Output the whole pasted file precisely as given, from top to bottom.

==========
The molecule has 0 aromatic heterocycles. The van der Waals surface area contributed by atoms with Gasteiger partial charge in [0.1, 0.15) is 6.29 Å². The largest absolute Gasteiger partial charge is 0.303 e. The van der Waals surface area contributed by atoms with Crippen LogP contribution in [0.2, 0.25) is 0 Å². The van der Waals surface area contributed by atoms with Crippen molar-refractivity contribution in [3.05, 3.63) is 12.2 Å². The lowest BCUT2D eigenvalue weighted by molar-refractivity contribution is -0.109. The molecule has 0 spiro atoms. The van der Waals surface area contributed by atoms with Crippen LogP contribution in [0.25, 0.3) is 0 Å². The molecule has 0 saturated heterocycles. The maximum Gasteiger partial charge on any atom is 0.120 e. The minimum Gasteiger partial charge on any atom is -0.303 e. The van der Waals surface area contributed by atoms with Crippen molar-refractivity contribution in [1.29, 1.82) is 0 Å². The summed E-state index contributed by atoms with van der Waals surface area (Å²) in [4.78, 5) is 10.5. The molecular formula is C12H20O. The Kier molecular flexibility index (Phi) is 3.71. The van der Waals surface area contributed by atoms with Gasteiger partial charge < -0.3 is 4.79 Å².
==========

The molecule has 0 aromatic heterocycles. The van der Waals surface area contributed by atoms with Gasteiger partial charge in [0.1, 0.15) is 6.29 Å². The largest absolute Gasteiger partial charge is 0.303 e. The van der Waals surface area contributed by atoms with Crippen LogP contribution in [0.2, 0.25) is 0 Å². The van der Waals surface area contributed by atoms with Crippen molar-refractivity contribution in [3.05, 3.63) is 12.2 Å². The lowest BCUT2D eigenvalue weighted by molar-refractivity contribution is -0.109. The molecule has 0 spiro atoms. The van der Waals surface area contributed by atoms with Crippen LogP contribution in [0.25, 0.3) is 0 Å². The molecule has 0 saturated heterocycles. The maximum Gasteiger partial charge on any atom is 0.120 e. The minimum Gasteiger partial charge on any atom is -0.303 e. The van der Waals surface area contributed by atoms with Crippen molar-refractivity contribution in [1.29, 1.82) is 0 Å². The summed E-state index contributed by atoms with van der Waals surface area (Å²) in [4.78, 5) is 10.5. The molecular formula is C12H20O. The Kier molecular flexibility index (Phi) is 3.71. The van der Waals surface area contributed by atoms with Gasteiger partial charge < -0.3 is 4.79 Å².